Kiaran Stapleton has been found guilty by a jury at Manchester Crown Court of murdering Indian student Anuj Bidve.
The 21-year-old, who referred to himself as 'Psycho Stapleton' at his first court appearance, admitted killing Mr Bidve, a 'random stranger', who was walking with friends through the Ordsall area of Salford in the early hours of Boxing Day last year.
Stapleton pleaded guilty to manslaughter on the grounds of diminished responsibility but denied murder.
But a jury at Manchester Crown Court found him guilty of murder and he now faces a life sentence.
Mr Bidve, 23, from Pune, western India, had come to Britain in September last year to study micro-electronics at Lancaster University and was spending Christmas with friends in Manchester.
He was on his way from his hotel walking through Ordsall to the Boxing Day sales in Manchester City Centre with a group of other Indian students when he was killed.
The trial heard how Stapleton was on the other side of the road with friend Ryan Holden when he decided to approach the group. He walked up to Mr Bidve and asked him for the time before pulling out a gun and firing a single shot into his victim's head.
Nazir Afzal, Chief Crown Prosecutor for North West Area, said Mr Bidve's murder was 'a terrible crime which shocked and appalled us all'.
'Kiaran Stapleton shot Anuj, an innocent and defenceless man, at close range without warning or provocation. Thankfully such crimes of truly random and brutal violence are extremely rare,' he said.
'It was a cowardly murder, and his reaction afterwards in trying to cover his tracks, hide from police and evade justice was also cowardly.'
Stapleton told a psychiatrist that he chose his victim because he had 'the biggest head' in his group and that instead of walking through the area he 'should have got a taxi'.
Giving evidence at the trial, Dr Adrian West told the jury that Stapleton was moving 'purposefully' towards the group of friends before Mr Bidve was shot.
Dr West, a prosecution expert, told the court Stapleton had told him: 'I blew a hole in his head, there is nothing I can say, nothing whatsoever.
'They should have got a taxi, things would have been different if they had got a taxi.'
After the shooting, Stapleton said they stashed the gun in the shed at Holden's grandmother's house before going back to his mother's in Ordsall.
He showered at his house, before dumping his clothes next to the bin at his sister's home and then went for breakfast at another friend's and saw the news on television.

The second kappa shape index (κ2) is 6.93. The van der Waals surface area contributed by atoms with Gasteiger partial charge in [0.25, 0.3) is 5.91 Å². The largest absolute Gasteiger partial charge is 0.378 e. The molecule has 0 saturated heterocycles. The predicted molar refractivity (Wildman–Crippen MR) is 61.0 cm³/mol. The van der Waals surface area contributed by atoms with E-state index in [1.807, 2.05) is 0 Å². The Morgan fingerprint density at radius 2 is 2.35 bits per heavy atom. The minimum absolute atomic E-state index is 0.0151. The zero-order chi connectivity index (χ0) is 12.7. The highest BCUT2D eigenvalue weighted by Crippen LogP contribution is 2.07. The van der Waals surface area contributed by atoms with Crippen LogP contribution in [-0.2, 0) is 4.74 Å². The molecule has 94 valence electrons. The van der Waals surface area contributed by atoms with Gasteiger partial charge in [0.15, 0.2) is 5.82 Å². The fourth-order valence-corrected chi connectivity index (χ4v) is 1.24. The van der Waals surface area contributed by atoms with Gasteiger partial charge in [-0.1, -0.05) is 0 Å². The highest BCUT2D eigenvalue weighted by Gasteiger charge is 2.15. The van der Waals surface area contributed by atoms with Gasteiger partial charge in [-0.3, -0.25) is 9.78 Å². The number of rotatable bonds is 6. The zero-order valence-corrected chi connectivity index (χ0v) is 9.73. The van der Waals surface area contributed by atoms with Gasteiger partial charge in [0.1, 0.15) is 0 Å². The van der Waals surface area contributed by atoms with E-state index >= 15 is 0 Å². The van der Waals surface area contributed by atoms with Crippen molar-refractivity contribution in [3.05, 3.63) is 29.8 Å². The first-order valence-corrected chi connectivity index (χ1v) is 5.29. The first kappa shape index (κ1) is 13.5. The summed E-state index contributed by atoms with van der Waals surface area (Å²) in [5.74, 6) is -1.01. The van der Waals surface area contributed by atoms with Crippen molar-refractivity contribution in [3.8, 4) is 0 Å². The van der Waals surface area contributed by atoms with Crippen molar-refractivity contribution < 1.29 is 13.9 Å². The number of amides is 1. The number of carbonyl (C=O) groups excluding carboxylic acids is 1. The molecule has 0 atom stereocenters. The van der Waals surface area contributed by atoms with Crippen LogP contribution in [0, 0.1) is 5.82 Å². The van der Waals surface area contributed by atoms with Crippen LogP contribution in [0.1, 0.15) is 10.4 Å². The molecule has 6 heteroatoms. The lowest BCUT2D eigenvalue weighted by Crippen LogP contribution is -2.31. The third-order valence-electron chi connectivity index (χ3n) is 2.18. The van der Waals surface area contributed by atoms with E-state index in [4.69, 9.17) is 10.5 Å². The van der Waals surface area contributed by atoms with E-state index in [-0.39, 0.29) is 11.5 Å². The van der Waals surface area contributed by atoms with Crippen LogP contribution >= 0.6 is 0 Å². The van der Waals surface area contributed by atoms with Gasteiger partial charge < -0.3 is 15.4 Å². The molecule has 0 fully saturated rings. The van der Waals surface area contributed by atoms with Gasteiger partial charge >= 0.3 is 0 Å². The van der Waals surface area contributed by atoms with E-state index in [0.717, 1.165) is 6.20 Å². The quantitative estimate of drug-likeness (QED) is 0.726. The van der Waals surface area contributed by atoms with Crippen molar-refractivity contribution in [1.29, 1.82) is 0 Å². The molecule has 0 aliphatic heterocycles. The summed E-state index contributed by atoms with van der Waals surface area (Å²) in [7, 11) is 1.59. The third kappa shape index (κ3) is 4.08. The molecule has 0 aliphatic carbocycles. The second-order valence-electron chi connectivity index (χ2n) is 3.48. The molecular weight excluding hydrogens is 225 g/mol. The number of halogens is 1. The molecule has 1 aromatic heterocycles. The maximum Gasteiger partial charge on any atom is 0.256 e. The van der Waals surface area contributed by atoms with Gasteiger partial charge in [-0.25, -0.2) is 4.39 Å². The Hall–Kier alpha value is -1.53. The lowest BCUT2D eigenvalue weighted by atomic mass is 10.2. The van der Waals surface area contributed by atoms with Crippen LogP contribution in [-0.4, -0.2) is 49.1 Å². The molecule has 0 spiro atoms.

After looking at the crime scene and the police activity in Ordsall Lane, Stapleton and Holden went to stay in Leigh, Wigan, with another friend where Holden suggested they douse themselves in petrol to get the gun residue off their skin.
They stayed there listening to music and 'chilling', the court heard. Stapleton said he went to bed that night and 'slept right the way through'.
'I was not thinking about what I had done,' he said. 'I was just feeling completely normal as if nothing had even happened.'
Ryan Holden later became a key prosecution witness after helping police identify Stapleton and then giving evidence against him in the trial.
The day after the murders, Kiaran Stapleton returned to the area and checked into a nearby hotel overlooking the crime scene.
CCTV images, released to Sky News, captured Stapleton coming down from his room at the Campanile Hotel for breakfast and reading a newspaper.
He was also pictured looking out of the hotel window on several occasions.
When shown the CCTV images during a police interview, he told officers: 'It's a nice picture that innit? Wouldn't mind that on a wall.'
Material recovered from his mobile phone included a photo of himself sitting smiling on a hotel bed wearing a bathrobe.
While still at large, just two days after the murder, he went to a tattoo shop in Swinton, Greater Manchester, and had a teardrop design put on his right cheek.
Prosecutor Brian Cummings QC said staff remembered the visit because the nature of the tattoo can signify that the wearer has killed someone.
In police interviews, released to Sky News, when Stapleton was asked if he had killed anyone, he joked: 'As a matter of fact, I did kill someone - my hamster.'
Stapleton showed no remorse after the murder, according to Professor Nigel Eastman, a witness for the defence.
The forensic psychiatrist told the court he was rarely made anxious by prisoners but Stapleton concerned him during interviews in his prison cell.
'I had three officers outside, I'm long in the tooth but there was just something going on I was a bit concerned at one point.'
'The defendant did not display an ability to think about emotions. I have seen no evidence of any real understanding of the emotional significance of what he's done.'
He added: 'In the criminal world, there's nothing so worrying as the nutter. Ordinary people you can cope with, you know how they react. Someone who doesn't seem normal is worrying because they are unpredictable.
'To most people it would seem just very odd to go up to someone, a stranger, and shoot them.
'I think what he's demonstrating is his very substantial lack of ability to feel what other people feel. I don't think he has any real feeling for what he's done.'
Mr Bidve's parents, Subhash and Yogini, flew from their home in Pune, India, to attend the trial and each day listened intently to the evidence from the front row of the public gallery.
As the verdict was delivered, Mrs Bidve cried and Mr Bidve bowed in his seat and later held his hands to his face.
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